Park West Gallery Faces Class Action for Racketeering and Fraud


A class action lawsuit was filed today against Park West Gallery, Inc., PWG Florida, Inc., Vista Fine Art, LLC d/b/a Park West at Sea, and Albert Scaglione (Docket No. 09-cv-11392). Park West Gallery, Inc. is located and headquartered in Southfield, Michigan and is the largest operator of art auctions on cruise ships in the United States.

The class action alleges a Class consisting of all persons who purchased artwork while attending one of Park West's shipboard art auctions conducted on famous cruise lines: Regent Seven Seas, Royal Caribbean, Celebrity, Carnival, Norwegian, Oceana, Disney and Holland America.

The complaint seeks damages and other appropriate relief for the Class and charges the Defendants with violations of the Racketeer Influenced and Corrupt Organization Act ("RICO"), 18 U.S.C. Section 1961, state consumer protection laws, breach of contract, breach of warranty and the common law.

Plaintiffs allege that defendants operated a fraudulent scheme to target the naive art purchaser by touting that the artwork sold at these shipboard auctions were good investments that would appraise for many more times the purchase price, when, in fact, the artwork plaintiffs received was either of low value, worthless or fake. The complaint also alleges that Park West sold phony appraisals to art purchasers, and that Park West conducted its on-board art auctions while cruise ships were traveling in international waters in an effort to avoid application of state consumer protection laws to its illegal activities.

Park West Gallery Class Action Legal Help

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Reader Comments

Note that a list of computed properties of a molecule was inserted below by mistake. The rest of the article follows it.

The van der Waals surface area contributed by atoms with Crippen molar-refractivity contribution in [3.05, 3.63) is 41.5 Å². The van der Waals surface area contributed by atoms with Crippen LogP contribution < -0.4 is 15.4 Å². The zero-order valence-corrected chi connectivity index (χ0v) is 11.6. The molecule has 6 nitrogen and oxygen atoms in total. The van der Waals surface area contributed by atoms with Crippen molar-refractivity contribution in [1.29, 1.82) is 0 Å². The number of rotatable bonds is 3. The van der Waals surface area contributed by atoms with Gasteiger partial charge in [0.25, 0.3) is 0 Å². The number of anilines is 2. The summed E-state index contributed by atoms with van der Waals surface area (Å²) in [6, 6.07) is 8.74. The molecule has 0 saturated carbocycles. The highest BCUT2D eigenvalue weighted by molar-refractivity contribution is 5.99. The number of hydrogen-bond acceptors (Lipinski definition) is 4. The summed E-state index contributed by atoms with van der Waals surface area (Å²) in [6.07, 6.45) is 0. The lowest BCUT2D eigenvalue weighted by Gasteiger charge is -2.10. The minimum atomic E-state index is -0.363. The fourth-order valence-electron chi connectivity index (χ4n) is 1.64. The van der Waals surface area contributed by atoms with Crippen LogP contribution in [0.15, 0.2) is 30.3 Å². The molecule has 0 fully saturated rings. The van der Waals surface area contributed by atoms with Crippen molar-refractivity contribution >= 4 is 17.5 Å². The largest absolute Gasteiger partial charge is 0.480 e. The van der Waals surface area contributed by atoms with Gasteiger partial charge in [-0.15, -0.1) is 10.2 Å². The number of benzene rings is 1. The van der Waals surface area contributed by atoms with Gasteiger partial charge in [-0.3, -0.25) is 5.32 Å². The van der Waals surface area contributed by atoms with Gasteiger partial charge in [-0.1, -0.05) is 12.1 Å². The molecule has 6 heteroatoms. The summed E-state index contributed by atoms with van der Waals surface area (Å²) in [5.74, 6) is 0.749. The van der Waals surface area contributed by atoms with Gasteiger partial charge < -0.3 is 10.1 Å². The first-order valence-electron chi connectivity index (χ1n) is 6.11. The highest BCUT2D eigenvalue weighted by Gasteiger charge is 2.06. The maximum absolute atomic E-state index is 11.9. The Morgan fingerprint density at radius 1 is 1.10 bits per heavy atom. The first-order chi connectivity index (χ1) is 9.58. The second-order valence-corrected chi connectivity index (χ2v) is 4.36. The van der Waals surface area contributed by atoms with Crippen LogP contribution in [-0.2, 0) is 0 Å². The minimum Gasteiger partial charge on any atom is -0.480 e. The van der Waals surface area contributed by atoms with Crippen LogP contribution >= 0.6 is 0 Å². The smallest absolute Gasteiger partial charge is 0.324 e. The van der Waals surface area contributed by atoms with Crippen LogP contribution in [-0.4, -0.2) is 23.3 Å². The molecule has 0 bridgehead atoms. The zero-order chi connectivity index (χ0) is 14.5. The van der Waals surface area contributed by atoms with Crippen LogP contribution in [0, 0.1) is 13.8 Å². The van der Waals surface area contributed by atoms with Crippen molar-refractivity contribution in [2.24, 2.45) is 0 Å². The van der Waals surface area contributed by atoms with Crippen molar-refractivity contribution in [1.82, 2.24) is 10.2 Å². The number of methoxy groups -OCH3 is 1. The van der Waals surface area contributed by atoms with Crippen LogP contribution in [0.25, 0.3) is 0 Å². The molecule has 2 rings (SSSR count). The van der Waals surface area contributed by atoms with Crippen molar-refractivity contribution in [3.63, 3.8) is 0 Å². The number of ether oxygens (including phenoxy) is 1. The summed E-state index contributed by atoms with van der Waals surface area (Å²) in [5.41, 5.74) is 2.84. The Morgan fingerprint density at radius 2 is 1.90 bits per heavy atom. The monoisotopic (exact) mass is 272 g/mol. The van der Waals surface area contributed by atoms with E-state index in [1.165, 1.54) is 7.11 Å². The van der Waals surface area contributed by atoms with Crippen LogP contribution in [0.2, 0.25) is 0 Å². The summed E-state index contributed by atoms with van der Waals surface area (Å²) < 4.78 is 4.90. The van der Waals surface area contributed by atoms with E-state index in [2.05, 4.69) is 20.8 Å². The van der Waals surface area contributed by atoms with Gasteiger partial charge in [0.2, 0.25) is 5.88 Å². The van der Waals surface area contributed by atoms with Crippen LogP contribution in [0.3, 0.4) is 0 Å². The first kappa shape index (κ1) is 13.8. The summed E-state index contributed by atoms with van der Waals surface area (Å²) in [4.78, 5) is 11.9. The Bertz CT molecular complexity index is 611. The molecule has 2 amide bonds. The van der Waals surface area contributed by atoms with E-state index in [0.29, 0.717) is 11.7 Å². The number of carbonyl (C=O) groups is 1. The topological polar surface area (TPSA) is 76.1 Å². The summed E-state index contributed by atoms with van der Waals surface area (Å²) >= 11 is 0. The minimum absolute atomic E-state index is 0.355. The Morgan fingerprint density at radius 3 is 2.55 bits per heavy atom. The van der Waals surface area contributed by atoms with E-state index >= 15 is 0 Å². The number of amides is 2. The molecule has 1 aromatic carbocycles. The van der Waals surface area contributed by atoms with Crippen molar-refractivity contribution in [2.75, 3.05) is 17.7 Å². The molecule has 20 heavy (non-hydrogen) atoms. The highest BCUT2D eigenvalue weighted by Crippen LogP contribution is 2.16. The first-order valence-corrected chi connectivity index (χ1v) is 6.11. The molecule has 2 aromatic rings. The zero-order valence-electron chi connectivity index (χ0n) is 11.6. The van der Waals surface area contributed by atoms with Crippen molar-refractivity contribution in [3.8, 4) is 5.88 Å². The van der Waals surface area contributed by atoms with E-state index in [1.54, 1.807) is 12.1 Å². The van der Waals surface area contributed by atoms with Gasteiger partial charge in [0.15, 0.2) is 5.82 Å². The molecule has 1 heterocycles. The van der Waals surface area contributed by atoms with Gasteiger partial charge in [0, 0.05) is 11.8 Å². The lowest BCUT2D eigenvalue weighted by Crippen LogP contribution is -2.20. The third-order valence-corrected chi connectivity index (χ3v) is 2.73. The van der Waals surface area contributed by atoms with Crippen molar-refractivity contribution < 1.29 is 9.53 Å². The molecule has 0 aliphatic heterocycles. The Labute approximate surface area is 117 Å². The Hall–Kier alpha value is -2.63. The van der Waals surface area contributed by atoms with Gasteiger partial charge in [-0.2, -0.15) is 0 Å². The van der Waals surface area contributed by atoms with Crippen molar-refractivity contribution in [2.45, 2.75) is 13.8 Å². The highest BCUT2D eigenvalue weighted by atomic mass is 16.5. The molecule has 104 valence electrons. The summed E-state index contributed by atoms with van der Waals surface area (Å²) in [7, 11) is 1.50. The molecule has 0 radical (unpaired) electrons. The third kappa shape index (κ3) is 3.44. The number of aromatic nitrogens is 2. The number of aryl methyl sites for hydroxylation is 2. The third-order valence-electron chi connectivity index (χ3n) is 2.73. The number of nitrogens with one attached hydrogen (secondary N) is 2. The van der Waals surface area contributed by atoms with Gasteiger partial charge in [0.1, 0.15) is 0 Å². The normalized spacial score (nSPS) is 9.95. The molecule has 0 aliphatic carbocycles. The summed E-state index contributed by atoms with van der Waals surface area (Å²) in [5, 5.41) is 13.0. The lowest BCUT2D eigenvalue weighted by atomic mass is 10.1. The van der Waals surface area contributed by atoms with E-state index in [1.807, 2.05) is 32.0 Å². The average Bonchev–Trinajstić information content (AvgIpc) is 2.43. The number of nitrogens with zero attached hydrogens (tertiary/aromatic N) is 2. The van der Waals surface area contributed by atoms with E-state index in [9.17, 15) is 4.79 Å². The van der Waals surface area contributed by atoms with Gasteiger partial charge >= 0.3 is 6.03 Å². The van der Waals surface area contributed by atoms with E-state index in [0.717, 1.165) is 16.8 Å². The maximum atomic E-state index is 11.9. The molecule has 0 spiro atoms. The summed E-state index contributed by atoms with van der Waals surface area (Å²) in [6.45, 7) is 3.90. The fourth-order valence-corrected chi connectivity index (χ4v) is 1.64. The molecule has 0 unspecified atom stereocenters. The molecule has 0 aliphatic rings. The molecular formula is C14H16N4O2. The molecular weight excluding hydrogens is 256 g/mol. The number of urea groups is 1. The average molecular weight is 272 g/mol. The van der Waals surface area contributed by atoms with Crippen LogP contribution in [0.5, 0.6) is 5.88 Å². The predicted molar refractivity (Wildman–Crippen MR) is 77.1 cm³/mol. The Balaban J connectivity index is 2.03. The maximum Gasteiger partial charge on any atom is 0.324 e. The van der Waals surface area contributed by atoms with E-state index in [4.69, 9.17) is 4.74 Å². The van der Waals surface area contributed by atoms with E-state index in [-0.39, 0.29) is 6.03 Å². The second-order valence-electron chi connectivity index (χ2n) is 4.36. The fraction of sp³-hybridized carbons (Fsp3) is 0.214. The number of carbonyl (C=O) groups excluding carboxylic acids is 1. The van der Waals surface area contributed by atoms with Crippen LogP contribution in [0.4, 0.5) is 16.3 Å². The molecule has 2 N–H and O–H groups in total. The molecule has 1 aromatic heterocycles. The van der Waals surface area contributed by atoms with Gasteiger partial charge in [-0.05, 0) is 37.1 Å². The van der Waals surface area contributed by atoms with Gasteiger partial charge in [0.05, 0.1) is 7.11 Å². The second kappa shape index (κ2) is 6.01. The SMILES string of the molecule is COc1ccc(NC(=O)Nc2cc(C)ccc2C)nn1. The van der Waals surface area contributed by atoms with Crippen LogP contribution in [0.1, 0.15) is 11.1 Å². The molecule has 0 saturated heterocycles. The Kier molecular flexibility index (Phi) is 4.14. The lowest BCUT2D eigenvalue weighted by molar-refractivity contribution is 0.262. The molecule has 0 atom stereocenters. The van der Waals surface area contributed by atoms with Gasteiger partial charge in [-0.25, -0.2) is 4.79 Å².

Posted by
Willem Reese
on
If not actually illegal, their procedures are very sleazy at the least. I sometimes go to their "shows" while on cruises, just for amusement. Of the art and artists with which I have some familiarity, it's obvious that what they're offering is waaaaay overpriced, even if genuine. You also have to listen closely to their patter to catch certain terms like "open edition" (= unlimited number of prints can be made, no rarity at all), and other obfuscating or oddly phrased descriptions that indicate the works are not particularly collectible, but maybe let them claim to have met the letter of the law in disclosure.

On a recent cruise, one of their girls tried to tell me things about their somewhat worthless "millennium edition" Rembrandt etchings that I knew were not true. During the auction, she came over and used "time-share" type verbal prods to try to get me to bid. You'd have to be pretty naive, unduly trusting, or unfamiliar with art to buy anything from these guys.

Posted by
gail rizzo
on
purchased a Salvatore Dali print while on cruise ship on 10/11/2005. Believe it to be a fake. I have an appraisal from Park West Gallery and a personal letter from Morris Shapito, swearing it is an original with provenance. don't believe any of it.

Posted by
shannon wildharber
on
I have purchased several pieces from this company and not only have I repeatedly questioned the integrity of the art, but I have been subjected to repeated identity theft due to their lack of security

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